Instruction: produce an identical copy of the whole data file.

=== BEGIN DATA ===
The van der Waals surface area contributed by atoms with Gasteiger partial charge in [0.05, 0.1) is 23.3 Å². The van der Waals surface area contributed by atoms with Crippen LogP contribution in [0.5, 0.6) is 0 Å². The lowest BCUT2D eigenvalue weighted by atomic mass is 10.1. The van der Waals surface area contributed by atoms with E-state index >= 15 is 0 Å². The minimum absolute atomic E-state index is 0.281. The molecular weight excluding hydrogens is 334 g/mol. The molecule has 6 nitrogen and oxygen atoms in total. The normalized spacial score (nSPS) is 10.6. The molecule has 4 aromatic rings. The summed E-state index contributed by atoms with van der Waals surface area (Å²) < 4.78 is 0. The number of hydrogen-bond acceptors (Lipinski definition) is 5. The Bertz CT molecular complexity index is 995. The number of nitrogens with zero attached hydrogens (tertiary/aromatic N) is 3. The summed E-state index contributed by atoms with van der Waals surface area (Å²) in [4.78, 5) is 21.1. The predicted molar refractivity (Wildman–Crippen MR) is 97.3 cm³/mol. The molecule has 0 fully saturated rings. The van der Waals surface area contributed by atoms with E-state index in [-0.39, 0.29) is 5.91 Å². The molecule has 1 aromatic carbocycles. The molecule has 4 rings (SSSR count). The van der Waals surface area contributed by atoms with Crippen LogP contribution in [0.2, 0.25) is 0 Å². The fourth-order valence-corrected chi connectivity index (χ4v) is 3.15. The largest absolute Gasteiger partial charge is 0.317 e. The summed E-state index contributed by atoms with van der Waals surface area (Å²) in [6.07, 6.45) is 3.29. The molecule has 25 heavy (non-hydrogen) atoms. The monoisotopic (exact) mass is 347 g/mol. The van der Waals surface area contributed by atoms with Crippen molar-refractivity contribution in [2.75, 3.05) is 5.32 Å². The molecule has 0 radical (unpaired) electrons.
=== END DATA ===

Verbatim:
The van der Waals surface area contributed by atoms with Gasteiger partial charge in [0.05, 0.1) is 23.3 Å². The van der Waals surface area contributed by atoms with Crippen LogP contribution in [0.5, 0.6) is 0 Å². The lowest BCUT2D eigenvalue weighted by atomic mass is 10.1. The van der Waals surface area contributed by atoms with E-state index >= 15 is 0 Å². The minimum absolute atomic E-state index is 0.281. The molecular weight excluding hydrogens is 334 g/mol. The molecule has 6 nitrogen and oxygen atoms in total. The normalized spacial score (nSPS) is 10.6. The molecule has 4 aromatic rings. The summed E-state index contributed by atoms with van der Waals surface area (Å²) < 4.78 is 0. The number of hydrogen-bond acceptors (Lipinski definition) is 5. The Bertz CT molecular complexity index is 995. The number of nitrogens with zero attached hydrogens (tertiary/aromatic N) is 3. The summed E-state index contributed by atoms with van der Waals surface area (Å²) in [4.78, 5) is 21.1. The predicted molar refractivity (Wildman–Crippen MR) is 97.3 cm³/mol. The molecule has 0 fully saturated rings. The van der Waals surface area contributed by atoms with E-state index in [-0.39, 0.29) is 5.91 Å². The molecule has 1 aromatic carbocycles. The molecule has 4 rings (SSSR count). The van der Waals surface area contributed by atoms with Crippen LogP contribution in [0.2, 0.25) is 0 Å². The fourth-order valence-corrected chi connectivity index (χ4v) is 3.15. The largest absolute Gasteiger partial charge is 0.317 e. The summed E-state index contributed by atoms with van der Waals surface area (Å²) in [6.07, 6.45) is 3.29. The molecule has 25 heavy (non-hydrogen) atoms. The monoisotopic (exact) mass is 347 g/mol. The van der Waals surface area contributed by atoms with Crippen molar-refractivity contribution in [2.75, 3.05) is 5.32 Å². The molecule has 0 radical (unpaired) electrons.